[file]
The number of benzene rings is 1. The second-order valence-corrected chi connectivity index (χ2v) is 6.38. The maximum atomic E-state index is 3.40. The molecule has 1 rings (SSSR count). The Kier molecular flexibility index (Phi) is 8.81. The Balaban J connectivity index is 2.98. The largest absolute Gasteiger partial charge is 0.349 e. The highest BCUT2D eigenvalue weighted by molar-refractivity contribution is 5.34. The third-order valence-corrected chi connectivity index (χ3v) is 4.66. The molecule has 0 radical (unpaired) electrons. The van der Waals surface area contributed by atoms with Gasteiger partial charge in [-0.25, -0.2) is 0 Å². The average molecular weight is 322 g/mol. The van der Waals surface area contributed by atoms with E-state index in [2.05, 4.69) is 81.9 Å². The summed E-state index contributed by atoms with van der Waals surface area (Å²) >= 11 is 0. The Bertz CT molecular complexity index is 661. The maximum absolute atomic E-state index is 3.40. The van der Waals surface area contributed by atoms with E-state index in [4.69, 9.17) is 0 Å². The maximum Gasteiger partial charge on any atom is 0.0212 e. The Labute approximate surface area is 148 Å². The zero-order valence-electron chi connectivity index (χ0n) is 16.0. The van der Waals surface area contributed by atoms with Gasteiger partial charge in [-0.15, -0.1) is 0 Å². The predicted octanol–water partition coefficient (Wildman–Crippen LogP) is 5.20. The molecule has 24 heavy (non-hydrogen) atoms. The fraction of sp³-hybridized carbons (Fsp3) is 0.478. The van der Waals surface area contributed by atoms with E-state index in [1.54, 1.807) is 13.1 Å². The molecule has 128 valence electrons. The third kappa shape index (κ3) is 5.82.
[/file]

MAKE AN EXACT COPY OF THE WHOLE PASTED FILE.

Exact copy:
The number of benzene rings is 1. The second-order valence-corrected chi connectivity index (χ2v) is 6.38. The maximum atomic E-state index is 3.40. The molecule has 1 rings (SSSR count). The Kier molecular flexibility index (Phi) is 8.81. The Balaban J connectivity index is 2.98. The largest absolute Gasteiger partial charge is 0.349 e. The highest BCUT2D eigenvalue weighted by molar-refractivity contribution is 5.34. The third-order valence-corrected chi connectivity index (χ3v) is 4.66. The molecule has 0 radical (unpaired) electrons. The van der Waals surface area contributed by atoms with Gasteiger partial charge in [-0.25, -0.2) is 0 Å². The average molecular weight is 322 g/mol. The van der Waals surface area contributed by atoms with E-state index in [2.05, 4.69) is 81.9 Å². The summed E-state index contributed by atoms with van der Waals surface area (Å²) >= 11 is 0. The Bertz CT molecular complexity index is 661. The maximum absolute atomic E-state index is 3.40. The van der Waals surface area contributed by atoms with E-state index in [4.69, 9.17) is 0 Å². The maximum Gasteiger partial charge on any atom is 0.0212 e. The Labute approximate surface area is 148 Å². The zero-order valence-electron chi connectivity index (χ0n) is 16.0. The van der Waals surface area contributed by atoms with Gasteiger partial charge in [-0.15, -0.1) is 0 Å². The predicted octanol–water partition coefficient (Wildman–Crippen LogP) is 5.20. The molecule has 24 heavy (non-hydrogen) atoms. The fraction of sp³-hybridized carbons (Fsp3) is 0.478. The van der Waals surface area contributed by atoms with E-state index in [1.54, 1.807) is 13.1 Å². The molecule has 128 valence electrons. The third kappa shape index (κ3) is 5.82.